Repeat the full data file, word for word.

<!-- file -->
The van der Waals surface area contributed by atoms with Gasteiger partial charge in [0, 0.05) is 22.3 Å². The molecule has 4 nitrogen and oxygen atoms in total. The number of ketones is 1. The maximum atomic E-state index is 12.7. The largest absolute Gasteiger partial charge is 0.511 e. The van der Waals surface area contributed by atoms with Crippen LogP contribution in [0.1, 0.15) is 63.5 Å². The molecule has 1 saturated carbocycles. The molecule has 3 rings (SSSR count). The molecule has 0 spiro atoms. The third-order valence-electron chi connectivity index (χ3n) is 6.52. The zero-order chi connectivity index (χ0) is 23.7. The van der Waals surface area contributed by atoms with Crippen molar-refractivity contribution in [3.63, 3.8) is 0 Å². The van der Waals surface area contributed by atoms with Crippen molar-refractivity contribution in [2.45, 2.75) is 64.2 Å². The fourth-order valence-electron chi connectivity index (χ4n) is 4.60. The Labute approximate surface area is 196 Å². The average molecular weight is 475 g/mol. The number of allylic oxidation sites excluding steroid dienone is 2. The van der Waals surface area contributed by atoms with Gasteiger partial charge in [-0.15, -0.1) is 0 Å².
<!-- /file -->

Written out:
The van der Waals surface area contributed by atoms with Gasteiger partial charge in [0, 0.05) is 22.3 Å². The molecule has 4 nitrogen and oxygen atoms in total. The number of ketones is 1. The maximum atomic E-state index is 12.7. The largest absolute Gasteiger partial charge is 0.511 e. The van der Waals surface area contributed by atoms with Crippen LogP contribution in [0.1, 0.15) is 63.5 Å². The molecule has 1 saturated carbocycles. The molecule has 3 rings (SSSR count). The molecule has 0 spiro atoms. The third-order valence-electron chi connectivity index (χ3n) is 6.52. The zero-order chi connectivity index (χ0) is 23.7. The van der Waals surface area contributed by atoms with Crippen molar-refractivity contribution in [3.63, 3.8) is 0 Å². The van der Waals surface area contributed by atoms with Crippen molar-refractivity contribution in [2.45, 2.75) is 64.2 Å². The fourth-order valence-electron chi connectivity index (χ4n) is 4.60. The Labute approximate surface area is 196 Å². The average molecular weight is 475 g/mol. The number of allylic oxidation sites excluding steroid dienone is 2. The van der Waals surface area contributed by atoms with Gasteiger partial charge in [-0.15, -0.1) is 0 Å².